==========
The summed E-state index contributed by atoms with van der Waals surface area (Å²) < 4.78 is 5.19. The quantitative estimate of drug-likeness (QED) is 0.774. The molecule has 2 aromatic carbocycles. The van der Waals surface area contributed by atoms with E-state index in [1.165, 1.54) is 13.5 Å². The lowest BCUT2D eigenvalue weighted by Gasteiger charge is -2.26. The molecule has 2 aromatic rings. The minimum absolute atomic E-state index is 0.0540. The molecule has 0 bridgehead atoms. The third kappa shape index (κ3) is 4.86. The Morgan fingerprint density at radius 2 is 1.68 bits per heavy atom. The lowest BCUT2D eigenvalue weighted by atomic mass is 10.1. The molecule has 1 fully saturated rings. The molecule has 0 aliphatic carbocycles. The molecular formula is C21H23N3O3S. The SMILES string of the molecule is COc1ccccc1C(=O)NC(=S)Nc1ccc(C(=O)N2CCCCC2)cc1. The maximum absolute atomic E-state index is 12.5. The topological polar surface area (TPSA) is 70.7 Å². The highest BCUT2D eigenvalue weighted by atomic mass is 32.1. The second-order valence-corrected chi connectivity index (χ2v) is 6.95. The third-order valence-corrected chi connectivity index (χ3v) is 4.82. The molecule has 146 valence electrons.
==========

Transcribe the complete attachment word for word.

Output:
The summed E-state index contributed by atoms with van der Waals surface area (Å²) < 4.78 is 5.19. The quantitative estimate of drug-likeness (QED) is 0.774. The molecule has 2 aromatic carbocycles. The van der Waals surface area contributed by atoms with E-state index in [1.165, 1.54) is 13.5 Å². The lowest BCUT2D eigenvalue weighted by Gasteiger charge is -2.26. The molecule has 2 aromatic rings. The minimum absolute atomic E-state index is 0.0540. The molecule has 0 bridgehead atoms. The third kappa shape index (κ3) is 4.86. The Morgan fingerprint density at radius 2 is 1.68 bits per heavy atom. The lowest BCUT2D eigenvalue weighted by atomic mass is 10.1. The molecule has 1 fully saturated rings. The molecule has 0 aliphatic carbocycles. The molecular formula is C21H23N3O3S. The SMILES string of the molecule is COc1ccccc1C(=O)NC(=S)Nc1ccc(C(=O)N2CCCCC2)cc1. The maximum absolute atomic E-state index is 12.5. The topological polar surface area (TPSA) is 70.7 Å². The highest BCUT2D eigenvalue weighted by atomic mass is 32.1. The second-order valence-corrected chi connectivity index (χ2v) is 6.95. The third-order valence-corrected chi connectivity index (χ3v) is 4.82. The molecule has 146 valence electrons.